But deploying big data and AI — or machine learning — collectively is about more than just making sense of data: it’s about putting it to use. Companies can leverage the actionable intel they gain through advanced metrics to build better campaigns, make more informed decisions and even predict customer behavior. In advertising and marketing, for instance, big data and AI can help make ad copy more profitable. By aligning content with the five components of successful copy and automating its delivery, you can ensure it has a widespread and optimal impact. Thanks to the gig economy, companies are also now able to hire data scientists online, from across borders.

Just to show you a little of the power behind these technologies, we’re going to take a closer look at some companies and brands using such platforms to improve performance and efficiency and deliver better customer experiences. Here are 5 real-world examples of companies using big data and AI to boost sales, deliver personalized experiences and improve their products.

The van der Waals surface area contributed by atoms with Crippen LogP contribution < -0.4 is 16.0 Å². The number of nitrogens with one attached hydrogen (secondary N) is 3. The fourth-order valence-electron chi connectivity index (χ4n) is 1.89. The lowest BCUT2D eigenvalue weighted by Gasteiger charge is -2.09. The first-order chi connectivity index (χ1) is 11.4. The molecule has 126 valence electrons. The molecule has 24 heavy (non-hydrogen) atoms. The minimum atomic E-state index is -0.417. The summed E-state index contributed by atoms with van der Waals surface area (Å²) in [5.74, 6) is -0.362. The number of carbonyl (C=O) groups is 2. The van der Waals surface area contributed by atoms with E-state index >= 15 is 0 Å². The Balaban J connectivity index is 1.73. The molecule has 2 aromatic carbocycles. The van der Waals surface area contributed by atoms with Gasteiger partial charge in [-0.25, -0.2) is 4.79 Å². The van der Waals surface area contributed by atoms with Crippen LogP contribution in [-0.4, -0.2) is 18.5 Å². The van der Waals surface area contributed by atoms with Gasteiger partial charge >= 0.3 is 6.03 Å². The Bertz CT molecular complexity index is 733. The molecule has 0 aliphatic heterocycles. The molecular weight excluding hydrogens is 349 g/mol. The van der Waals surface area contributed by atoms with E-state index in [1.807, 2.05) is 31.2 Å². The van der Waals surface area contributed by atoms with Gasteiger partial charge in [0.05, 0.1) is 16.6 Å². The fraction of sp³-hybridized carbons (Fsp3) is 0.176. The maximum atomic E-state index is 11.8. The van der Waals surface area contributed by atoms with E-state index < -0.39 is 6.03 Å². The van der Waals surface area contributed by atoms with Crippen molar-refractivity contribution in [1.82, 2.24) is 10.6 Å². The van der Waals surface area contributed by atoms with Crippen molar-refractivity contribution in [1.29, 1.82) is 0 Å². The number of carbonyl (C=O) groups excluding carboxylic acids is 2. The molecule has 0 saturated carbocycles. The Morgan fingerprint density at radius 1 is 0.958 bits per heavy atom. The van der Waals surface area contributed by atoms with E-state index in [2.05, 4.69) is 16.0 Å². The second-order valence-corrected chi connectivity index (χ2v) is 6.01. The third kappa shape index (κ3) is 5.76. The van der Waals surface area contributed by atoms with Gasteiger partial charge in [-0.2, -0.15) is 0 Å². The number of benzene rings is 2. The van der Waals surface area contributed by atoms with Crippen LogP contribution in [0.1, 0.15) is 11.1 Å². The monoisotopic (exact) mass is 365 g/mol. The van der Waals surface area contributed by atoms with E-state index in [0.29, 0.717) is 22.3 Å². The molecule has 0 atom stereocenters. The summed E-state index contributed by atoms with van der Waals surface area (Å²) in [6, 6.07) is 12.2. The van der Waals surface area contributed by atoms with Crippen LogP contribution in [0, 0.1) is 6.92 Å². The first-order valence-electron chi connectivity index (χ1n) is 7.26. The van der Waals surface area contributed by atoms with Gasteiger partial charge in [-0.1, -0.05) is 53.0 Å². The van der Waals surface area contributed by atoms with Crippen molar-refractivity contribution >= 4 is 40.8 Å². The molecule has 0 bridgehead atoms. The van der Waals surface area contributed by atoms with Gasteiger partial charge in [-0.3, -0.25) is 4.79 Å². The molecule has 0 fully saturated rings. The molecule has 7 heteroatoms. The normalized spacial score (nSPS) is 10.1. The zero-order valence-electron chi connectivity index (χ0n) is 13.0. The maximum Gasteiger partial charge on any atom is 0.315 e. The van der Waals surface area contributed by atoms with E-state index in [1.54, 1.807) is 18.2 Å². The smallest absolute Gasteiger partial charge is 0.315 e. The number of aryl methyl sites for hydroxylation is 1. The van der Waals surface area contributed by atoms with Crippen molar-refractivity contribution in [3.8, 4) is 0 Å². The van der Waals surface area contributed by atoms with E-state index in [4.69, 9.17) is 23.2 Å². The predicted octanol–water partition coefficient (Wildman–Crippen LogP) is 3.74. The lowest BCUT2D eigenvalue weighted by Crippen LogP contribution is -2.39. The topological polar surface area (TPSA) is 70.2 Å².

1. Starbucks

The obvious — and often overhyped —  examples are Amazon, Walmart, and other major retailers. But such use-cases are low-hanging fruit. The reality is, many brands you might not expect are using AI and big data — like Starbucks, for instance.

Personalization is highly valuable to consumers in the modern day and age, as it means faster service, more relevant options, and better all-around experiences. Big data and customer metrics, including real-time information, have made it possible to deliver more targeted service options. Starbucks is at the forefront of this, using their mobile app and vast data stores to display preferred orders to baristas before customers even get to the counter. It also improves performance considerably, speeding up order and service times, especially during the busiest hours.